Leidy Churchman: Crocodile

Copublished with CCS Bard in 2019
Edited by Lauren Cornell, Karen Kelly, and Barbara Schroeder. Text by Ruba Katrib, Alex Kitnick, and Arnisa Zeqo. Interview by Lauren Cornell.
Design by Tiffany Malakooti
144 pages, 95 color images, hardcover, 8 ¼ x 10 inches
ISBN: 978-0-9986326-9-8

$35.00

Ranging from figurative representation to gestural abstraction, monumental landscape paintings to more intimate portraits, the oeuvre of American painter Leidy Churchman channels their artistic and literary influences, friendships, moods, surrounding landscapes and the visual iconography of divergent religions and philosophies. Crocodile highlights the artist’s investigations into consciousness in their renderings of anthropomorphic animals and psychological states, their appropriations of existing artworks and aesthetics, and their recastings of various signs and symbols. Churchman, who divides his time between New York and Maine, emerges here as a dynamic protagonist of contemporary American painting.

Praise and Press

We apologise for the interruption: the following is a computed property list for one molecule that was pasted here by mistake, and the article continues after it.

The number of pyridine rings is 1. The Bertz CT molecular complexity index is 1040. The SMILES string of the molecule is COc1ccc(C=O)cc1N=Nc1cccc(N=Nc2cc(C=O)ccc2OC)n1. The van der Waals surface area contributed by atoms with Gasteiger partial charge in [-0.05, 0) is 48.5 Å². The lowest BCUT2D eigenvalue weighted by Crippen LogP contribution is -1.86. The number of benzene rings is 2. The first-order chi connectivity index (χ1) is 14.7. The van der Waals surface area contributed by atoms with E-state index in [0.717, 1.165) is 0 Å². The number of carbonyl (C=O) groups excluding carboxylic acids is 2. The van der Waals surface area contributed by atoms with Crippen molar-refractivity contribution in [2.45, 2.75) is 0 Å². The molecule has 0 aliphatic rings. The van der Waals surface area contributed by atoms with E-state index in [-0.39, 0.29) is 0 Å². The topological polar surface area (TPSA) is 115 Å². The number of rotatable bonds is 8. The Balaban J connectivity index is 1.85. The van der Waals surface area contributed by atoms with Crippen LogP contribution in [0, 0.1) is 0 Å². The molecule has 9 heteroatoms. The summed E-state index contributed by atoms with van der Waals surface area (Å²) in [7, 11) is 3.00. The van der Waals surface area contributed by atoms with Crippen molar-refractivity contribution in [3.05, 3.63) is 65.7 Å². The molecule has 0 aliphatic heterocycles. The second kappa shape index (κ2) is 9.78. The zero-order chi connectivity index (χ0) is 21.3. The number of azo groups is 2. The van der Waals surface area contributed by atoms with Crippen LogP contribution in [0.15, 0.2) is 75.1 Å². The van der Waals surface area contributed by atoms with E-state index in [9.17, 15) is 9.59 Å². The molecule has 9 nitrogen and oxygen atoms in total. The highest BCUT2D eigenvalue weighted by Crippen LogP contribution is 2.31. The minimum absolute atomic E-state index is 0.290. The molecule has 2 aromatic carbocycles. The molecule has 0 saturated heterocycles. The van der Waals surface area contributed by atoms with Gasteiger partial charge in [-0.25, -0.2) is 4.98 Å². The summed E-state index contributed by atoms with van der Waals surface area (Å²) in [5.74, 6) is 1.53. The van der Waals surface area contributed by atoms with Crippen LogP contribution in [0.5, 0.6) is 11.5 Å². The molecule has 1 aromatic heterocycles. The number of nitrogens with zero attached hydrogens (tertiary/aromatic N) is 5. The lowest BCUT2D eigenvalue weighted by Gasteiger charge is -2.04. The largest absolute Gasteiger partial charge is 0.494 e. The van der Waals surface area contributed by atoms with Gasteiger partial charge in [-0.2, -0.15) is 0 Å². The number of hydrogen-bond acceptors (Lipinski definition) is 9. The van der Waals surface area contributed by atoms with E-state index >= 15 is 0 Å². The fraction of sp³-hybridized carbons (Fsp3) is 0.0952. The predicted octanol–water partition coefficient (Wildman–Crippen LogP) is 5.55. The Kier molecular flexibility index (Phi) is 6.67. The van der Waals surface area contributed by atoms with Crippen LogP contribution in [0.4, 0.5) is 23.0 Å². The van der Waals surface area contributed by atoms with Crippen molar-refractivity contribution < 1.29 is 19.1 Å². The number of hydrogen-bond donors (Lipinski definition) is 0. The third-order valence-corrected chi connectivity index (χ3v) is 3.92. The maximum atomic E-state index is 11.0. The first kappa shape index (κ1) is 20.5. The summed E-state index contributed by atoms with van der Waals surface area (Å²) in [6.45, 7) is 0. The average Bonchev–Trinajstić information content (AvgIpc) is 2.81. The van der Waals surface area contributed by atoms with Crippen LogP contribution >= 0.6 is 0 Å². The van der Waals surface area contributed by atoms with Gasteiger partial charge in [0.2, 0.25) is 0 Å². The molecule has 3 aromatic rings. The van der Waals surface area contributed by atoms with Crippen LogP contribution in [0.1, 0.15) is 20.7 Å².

Churchman seems to be painting as a way to better comprehend his subjects; the canvases feel like dedications, striving to embody someone or something’s true nature.

—Alex Jen, Hyperallergic

Crocodile (2016) is reproduced from the precise and beautifully designed catalog to painter Leidy Churchman’s first U.S. survey, at the Hessel Museum of Art, which was reviewed recently in Hyperallergic, where Alex Jen comments on their “beautiful peculiarity.” In a published interview in the book, Churchman tells Lauren Cornell, chief curator at CCS Bard, “When painting happens for me, it’s more like collecting caterpillars on a summer night, being both delighted and grossed out, or it’s driven by a desire to take care of something that is completely unknown.

—Cory Reynolds, ARTBOOK Blog

Here’s writer Alex Kitnick, in an essay about Churchman’s work in the Crocodile catalogue (a handsome new tome): “There are patterns here, just as there would be in an archive of web searches, but there is also a radical juxtaposition between things that are hard to make coherent. The shape of the constellation is big and diffuse.” And then: “His interest, I think, is less in burrowing into things and reading them than in moving around their edges. Once, someone might have called that superficial, but today it might be one way of sensing (not making sense of) the glut of the world.”

—Andy Battaglia, Art News

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